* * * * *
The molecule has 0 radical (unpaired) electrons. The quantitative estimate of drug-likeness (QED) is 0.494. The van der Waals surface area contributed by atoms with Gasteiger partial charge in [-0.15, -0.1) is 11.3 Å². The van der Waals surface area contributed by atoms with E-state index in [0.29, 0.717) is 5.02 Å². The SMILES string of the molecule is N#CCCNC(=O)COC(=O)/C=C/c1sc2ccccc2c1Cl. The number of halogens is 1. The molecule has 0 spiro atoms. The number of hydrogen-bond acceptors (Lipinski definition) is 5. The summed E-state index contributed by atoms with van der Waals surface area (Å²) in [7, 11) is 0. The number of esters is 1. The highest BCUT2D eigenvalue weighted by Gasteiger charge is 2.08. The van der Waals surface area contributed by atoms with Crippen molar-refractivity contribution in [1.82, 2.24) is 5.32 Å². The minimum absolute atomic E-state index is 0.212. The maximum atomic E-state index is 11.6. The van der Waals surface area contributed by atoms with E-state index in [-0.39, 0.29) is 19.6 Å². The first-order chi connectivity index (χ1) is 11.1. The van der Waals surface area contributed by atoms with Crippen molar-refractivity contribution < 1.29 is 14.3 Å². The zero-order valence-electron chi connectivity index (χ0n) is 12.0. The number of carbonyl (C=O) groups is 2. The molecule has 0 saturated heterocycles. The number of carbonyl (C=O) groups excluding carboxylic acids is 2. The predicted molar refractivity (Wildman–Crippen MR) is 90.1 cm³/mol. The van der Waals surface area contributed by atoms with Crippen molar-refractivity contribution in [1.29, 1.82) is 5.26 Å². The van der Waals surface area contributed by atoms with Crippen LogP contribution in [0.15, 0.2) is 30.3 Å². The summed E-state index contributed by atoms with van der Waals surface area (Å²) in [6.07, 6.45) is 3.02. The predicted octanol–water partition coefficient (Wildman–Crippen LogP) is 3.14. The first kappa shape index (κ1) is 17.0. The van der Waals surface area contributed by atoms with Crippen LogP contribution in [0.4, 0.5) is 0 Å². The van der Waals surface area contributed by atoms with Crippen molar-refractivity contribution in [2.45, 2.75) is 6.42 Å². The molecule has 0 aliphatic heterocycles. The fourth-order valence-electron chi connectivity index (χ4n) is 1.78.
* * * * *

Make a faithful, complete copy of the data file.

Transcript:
The molecule has 0 radical (unpaired) electrons. The quantitative estimate of drug-likeness (QED) is 0.494. The van der Waals surface area contributed by atoms with Gasteiger partial charge in [-0.15, -0.1) is 11.3 Å². The van der Waals surface area contributed by atoms with E-state index in [0.29, 0.717) is 5.02 Å². The SMILES string of the molecule is N#CCCNC(=O)COC(=O)/C=C/c1sc2ccccc2c1Cl. The number of halogens is 1. The molecule has 0 spiro atoms. The number of hydrogen-bond acceptors (Lipinski definition) is 5. The summed E-state index contributed by atoms with van der Waals surface area (Å²) in [7, 11) is 0. The number of esters is 1. The highest BCUT2D eigenvalue weighted by Gasteiger charge is 2.08. The van der Waals surface area contributed by atoms with Crippen molar-refractivity contribution in [1.82, 2.24) is 5.32 Å². The minimum absolute atomic E-state index is 0.212. The maximum atomic E-state index is 11.6. The van der Waals surface area contributed by atoms with E-state index in [-0.39, 0.29) is 19.6 Å². The first-order chi connectivity index (χ1) is 11.1. The van der Waals surface area contributed by atoms with Crippen molar-refractivity contribution < 1.29 is 14.3 Å². The zero-order valence-electron chi connectivity index (χ0n) is 12.0. The number of carbonyl (C=O) groups is 2. The molecule has 0 saturated heterocycles. The number of carbonyl (C=O) groups excluding carboxylic acids is 2. The predicted molar refractivity (Wildman–Crippen MR) is 90.1 cm³/mol. The van der Waals surface area contributed by atoms with Crippen molar-refractivity contribution in [1.29, 1.82) is 5.26 Å². The van der Waals surface area contributed by atoms with Crippen LogP contribution in [0.15, 0.2) is 30.3 Å². The summed E-state index contributed by atoms with van der Waals surface area (Å²) in [6.07, 6.45) is 3.02. The predicted octanol–water partition coefficient (Wildman–Crippen LogP) is 3.14. The first kappa shape index (κ1) is 17.0. The van der Waals surface area contributed by atoms with Crippen LogP contribution in [0.4, 0.5) is 0 Å². The van der Waals surface area contributed by atoms with Crippen molar-refractivity contribution in [2.45, 2.75) is 6.42 Å². The molecule has 0 aliphatic heterocycles. The fourth-order valence-electron chi connectivity index (χ4n) is 1.78.